Kuala Lumpur and our Taxi Rides of Death

The flight from Coolangatta to Kuala Lumpur was one of the smoothest I’ve flown in a long time, and it was interesting to cross a broad swath of Australia instead of my usual path straight over the Pacific. The wall of heat welcoming us in KL was refreshingly hot and the airport to my surprise was larger and more organised than our port of departure. It’s interesting being the minority in such a large group of people, but not altogether uncomfortable.

Instead of paying a measly 9RM to catch the bus into town, we elected to splurge on (still measly) 100RM taxi straight to our hotel, thinking it would cut out some of the hour-long trip into the city.

We managed to get a driver with a unique understanding of the speed limits, or the 80 sign I saw must have read 140km/h. It was nice of him to get us to the hotel so fast as I arrived just in time to lay down for an hour to recover from the travel sickness due to being thrown around the entire nightmarish ride while watching us practically touch other cars and guard rails along the way.

Some time later I managed to zombie-walk to Suria KLCC, the western-style boutique shopping centre underneath Petronas for some food and headache tablets, then retreated to the hotel room to sleep it all off.

From a pedestrian standpoint, the roads are (from what I’ve been told) like any other Asian country, with motorcycles suicidally weaving through traffic and what must equate to a law against indicating before changing lanes. Pedestrian crossings are completely different from the variety I’m familiar with – essentially drivers know people cross here, so they’re extra careful while firing their horn as they speed through. Locals have an uncanny ability to weave through traffic as it screams through the crossings, while everybody else shakes their heads and waits for clearings and the very occasional green light. Everybody looks left and right.

As we were staying in the city center at the plush Corus Hotel,I and as it was only a one night stay I didn’t really see anything near as dirty and run-down as I’d been told to expect, although the glimpses I managed to catch on the trip into the city revealed a lot of derelict-looking (although completely occupied) apartment buildings and enough high density modern cookie-cutter housing estates to make any American developer proud.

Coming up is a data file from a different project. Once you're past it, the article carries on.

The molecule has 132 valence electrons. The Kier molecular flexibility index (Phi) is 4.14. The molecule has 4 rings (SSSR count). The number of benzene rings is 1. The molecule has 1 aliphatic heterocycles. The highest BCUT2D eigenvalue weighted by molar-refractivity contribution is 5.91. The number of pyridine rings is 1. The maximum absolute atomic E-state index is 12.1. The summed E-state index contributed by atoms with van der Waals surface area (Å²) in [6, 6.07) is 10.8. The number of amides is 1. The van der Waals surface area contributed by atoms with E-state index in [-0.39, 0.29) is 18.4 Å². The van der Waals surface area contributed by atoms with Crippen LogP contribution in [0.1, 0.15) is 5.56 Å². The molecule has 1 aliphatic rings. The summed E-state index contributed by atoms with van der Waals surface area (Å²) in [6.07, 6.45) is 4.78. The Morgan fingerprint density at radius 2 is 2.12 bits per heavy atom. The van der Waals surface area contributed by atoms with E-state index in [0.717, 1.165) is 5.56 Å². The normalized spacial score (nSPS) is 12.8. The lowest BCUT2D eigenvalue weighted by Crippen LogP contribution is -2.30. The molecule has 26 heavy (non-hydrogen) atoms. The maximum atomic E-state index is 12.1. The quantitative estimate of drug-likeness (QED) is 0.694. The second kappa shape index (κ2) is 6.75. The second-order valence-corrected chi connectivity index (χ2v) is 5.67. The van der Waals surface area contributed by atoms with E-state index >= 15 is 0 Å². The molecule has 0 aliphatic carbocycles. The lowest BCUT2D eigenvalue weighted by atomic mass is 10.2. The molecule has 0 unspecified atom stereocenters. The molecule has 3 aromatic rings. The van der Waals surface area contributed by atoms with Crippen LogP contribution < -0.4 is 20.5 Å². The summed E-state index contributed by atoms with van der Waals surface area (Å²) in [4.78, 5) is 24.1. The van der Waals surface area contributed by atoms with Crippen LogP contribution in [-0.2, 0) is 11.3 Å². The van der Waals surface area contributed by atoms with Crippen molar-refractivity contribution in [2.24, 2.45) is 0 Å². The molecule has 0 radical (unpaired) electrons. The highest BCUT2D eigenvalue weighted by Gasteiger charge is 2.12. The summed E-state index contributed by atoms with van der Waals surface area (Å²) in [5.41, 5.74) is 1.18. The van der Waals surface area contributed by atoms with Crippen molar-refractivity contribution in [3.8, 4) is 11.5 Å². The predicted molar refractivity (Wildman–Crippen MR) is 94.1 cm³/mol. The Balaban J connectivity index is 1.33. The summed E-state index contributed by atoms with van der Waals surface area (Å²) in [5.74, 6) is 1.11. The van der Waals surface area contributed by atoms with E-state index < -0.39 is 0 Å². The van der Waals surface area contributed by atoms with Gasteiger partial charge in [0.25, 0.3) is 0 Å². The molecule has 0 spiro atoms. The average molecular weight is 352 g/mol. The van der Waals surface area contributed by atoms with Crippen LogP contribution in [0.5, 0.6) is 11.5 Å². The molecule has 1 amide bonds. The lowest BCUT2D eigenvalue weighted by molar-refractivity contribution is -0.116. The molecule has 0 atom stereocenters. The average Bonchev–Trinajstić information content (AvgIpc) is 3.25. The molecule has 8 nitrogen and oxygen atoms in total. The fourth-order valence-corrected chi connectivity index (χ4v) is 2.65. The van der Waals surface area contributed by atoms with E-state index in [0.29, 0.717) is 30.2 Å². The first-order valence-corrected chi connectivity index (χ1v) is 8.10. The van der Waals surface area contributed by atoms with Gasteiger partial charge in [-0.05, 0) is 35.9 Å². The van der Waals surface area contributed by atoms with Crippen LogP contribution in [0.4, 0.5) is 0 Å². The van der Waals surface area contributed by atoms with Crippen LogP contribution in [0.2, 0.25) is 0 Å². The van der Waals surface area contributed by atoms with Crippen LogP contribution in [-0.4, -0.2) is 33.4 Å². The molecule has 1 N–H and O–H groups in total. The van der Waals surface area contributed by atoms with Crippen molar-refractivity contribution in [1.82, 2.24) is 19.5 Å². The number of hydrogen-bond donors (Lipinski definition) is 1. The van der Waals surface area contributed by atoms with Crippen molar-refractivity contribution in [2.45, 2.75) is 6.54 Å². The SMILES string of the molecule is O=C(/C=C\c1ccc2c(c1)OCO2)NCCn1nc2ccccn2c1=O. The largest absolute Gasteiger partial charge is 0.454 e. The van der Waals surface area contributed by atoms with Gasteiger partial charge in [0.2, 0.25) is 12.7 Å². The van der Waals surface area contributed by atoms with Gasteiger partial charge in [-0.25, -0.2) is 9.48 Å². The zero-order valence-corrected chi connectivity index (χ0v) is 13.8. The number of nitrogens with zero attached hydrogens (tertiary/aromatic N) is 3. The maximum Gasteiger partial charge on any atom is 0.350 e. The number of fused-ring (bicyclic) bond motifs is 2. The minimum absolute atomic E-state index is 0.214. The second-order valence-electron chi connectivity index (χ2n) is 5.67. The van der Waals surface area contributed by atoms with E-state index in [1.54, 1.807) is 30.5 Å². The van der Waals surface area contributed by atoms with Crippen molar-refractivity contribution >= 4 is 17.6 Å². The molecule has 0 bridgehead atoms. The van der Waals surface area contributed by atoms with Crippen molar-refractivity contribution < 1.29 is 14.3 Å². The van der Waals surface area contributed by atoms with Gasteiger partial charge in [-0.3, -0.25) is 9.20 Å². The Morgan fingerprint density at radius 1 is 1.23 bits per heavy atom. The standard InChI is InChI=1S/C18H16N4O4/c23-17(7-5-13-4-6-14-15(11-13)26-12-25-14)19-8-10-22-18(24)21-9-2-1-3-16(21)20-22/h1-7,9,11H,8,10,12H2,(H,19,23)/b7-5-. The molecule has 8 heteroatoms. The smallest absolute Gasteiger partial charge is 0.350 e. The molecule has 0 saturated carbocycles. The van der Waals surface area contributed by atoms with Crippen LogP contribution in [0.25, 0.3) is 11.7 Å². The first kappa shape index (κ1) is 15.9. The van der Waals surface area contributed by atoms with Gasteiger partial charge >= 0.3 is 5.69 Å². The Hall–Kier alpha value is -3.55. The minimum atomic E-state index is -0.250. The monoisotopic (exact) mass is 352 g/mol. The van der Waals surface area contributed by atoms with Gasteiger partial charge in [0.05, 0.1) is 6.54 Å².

Owing to school holidaysII we completely missed out on tickets for the Petronas tower bridge, so in leiu of that we took a taxi to KL Tower, which gave an impressive vista to a city that seemed to stretch off in every direction with almost no plan or pattern. The photos they had as guides were modern, so it was surprising to see so much post-photo development in reality outside the window.

We decided against the pony ride that was part of our package deal, and ducked back into town for lunch.

Deciding to go around the hotel staff to save on the greasy-palm tax, we called a taxi to pick us up for a (hopefully smoother) drive back to the airport. It turns out that no matter how reassuring and offical the taxi company sounds on the phone and how much they promise you, sometimes they just don’t bother turning up. We managed to snag a affable driver in a near new Nissan who would take us to the airport. Something you learn fast in KL; drivers love going to the airport on account of the distance from the city, so you’re never left for long without a ride.

Our new driver was better than the last; managing to hit 150 at one point, not long afterward we heard and felt the distinct sensation of air escaping a tire. We pulled over onto the side of the six lane motorway (barely) and he jumped out, discovered to his surprise that he had a flat, and in one sweeping motion opened the back of the bus and freed our bags out onto the road in a loud crash.

“Oh, so sorry. So really, very sorry”, he uttered in his most genuine fraudster voice, trying to dust off the scratches and gravel rash from our bags. Fortunately mine landed on another before craftily bouncing away from the steady stream of incoming traffic.

He kicked the tire. “Incredible!”, he said, now happy, “I’ve never had to change a tire on this before, it’s only seven months old!”. I didn’t spot it (all I saw was the smoke wafting out of every inch of the tire) but there was some serious wear from the wheel arch, no doubt from the maniacal cornering at high speeds he was so fond of.

Turns out he hadn’t told us the whole truth – it became clear he hadn’t changed a tire. On any car. Ever.

Fast forward twenty minutes the (luckily new) spare tire was fitted without much effort on his part, although he was very grateful for the help, and we were back to speeding along the highway as if nothing had happened.

To our surprise the tire held, and this time he gingerly opened the back door while shooting me a sheepish grin. He gave us what must amount to a roadside assistance discount on the fare, and was on his way chasing the sun with a new passenger. I hope they brought oil and overalls.